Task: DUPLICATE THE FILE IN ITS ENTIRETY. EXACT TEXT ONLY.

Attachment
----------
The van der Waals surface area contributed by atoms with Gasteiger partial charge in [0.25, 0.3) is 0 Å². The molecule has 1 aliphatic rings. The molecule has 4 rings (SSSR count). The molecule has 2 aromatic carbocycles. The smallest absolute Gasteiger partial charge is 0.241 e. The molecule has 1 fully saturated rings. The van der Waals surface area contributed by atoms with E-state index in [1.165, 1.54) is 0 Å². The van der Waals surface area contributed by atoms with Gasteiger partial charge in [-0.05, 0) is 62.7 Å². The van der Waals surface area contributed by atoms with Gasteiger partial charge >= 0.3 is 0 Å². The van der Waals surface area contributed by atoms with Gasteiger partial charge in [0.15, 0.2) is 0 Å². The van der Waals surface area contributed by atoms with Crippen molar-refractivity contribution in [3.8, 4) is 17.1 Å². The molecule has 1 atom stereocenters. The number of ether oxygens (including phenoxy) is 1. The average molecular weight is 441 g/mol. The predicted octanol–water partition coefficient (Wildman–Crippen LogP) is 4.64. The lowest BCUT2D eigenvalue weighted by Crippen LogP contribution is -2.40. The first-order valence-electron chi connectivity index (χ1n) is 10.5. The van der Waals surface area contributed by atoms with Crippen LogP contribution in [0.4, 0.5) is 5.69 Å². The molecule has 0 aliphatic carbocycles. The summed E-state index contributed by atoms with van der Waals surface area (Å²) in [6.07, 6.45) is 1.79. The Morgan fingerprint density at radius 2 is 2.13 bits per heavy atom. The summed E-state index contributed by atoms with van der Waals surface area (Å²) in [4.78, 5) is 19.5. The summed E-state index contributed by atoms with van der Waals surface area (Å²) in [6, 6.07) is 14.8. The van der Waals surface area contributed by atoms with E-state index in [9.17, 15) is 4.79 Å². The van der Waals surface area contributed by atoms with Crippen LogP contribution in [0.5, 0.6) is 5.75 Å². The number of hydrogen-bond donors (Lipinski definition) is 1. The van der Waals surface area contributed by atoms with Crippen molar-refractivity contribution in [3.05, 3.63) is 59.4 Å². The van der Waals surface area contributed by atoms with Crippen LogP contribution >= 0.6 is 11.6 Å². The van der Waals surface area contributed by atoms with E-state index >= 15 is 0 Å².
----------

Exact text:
The van der Waals surface area contributed by atoms with Gasteiger partial charge in [0.25, 0.3) is 0 Å². The molecule has 1 aliphatic rings. The molecule has 4 rings (SSSR count). The molecule has 2 aromatic carbocycles. The smallest absolute Gasteiger partial charge is 0.241 e. The molecule has 1 fully saturated rings. The van der Waals surface area contributed by atoms with E-state index in [1.165, 1.54) is 0 Å². The van der Waals surface area contributed by atoms with Gasteiger partial charge in [-0.05, 0) is 62.7 Å². The van der Waals surface area contributed by atoms with Gasteiger partial charge >= 0.3 is 0 Å². The van der Waals surface area contributed by atoms with Gasteiger partial charge in [0.15, 0.2) is 0 Å². The van der Waals surface area contributed by atoms with Crippen molar-refractivity contribution in [3.8, 4) is 17.1 Å². The molecule has 1 atom stereocenters. The number of ether oxygens (including phenoxy) is 1. The average molecular weight is 441 g/mol. The predicted octanol–water partition coefficient (Wildman–Crippen LogP) is 4.64. The lowest BCUT2D eigenvalue weighted by Crippen LogP contribution is -2.40. The first-order valence-electron chi connectivity index (χ1n) is 10.5. The van der Waals surface area contributed by atoms with Crippen LogP contribution in [0.4, 0.5) is 5.69 Å². The molecule has 0 aliphatic carbocycles. The summed E-state index contributed by atoms with van der Waals surface area (Å²) in [6.07, 6.45) is 1.79. The Morgan fingerprint density at radius 2 is 2.13 bits per heavy atom. The summed E-state index contributed by atoms with van der Waals surface area (Å²) in [4.78, 5) is 19.5. The summed E-state index contributed by atoms with van der Waals surface area (Å²) in [6, 6.07) is 14.8. The van der Waals surface area contributed by atoms with E-state index in [9.17, 15) is 4.79 Å². The van der Waals surface area contributed by atoms with Crippen LogP contribution in [0.5, 0.6) is 5.75 Å². The number of hydrogen-bond donors (Lipinski definition) is 1. The van der Waals surface area contributed by atoms with Crippen molar-refractivity contribution in [3.05, 3.63) is 59.4 Å². The van der Waals surface area contributed by atoms with Crippen LogP contribution >= 0.6 is 11.6 Å². The van der Waals surface area contributed by atoms with E-state index >= 15 is 0 Å².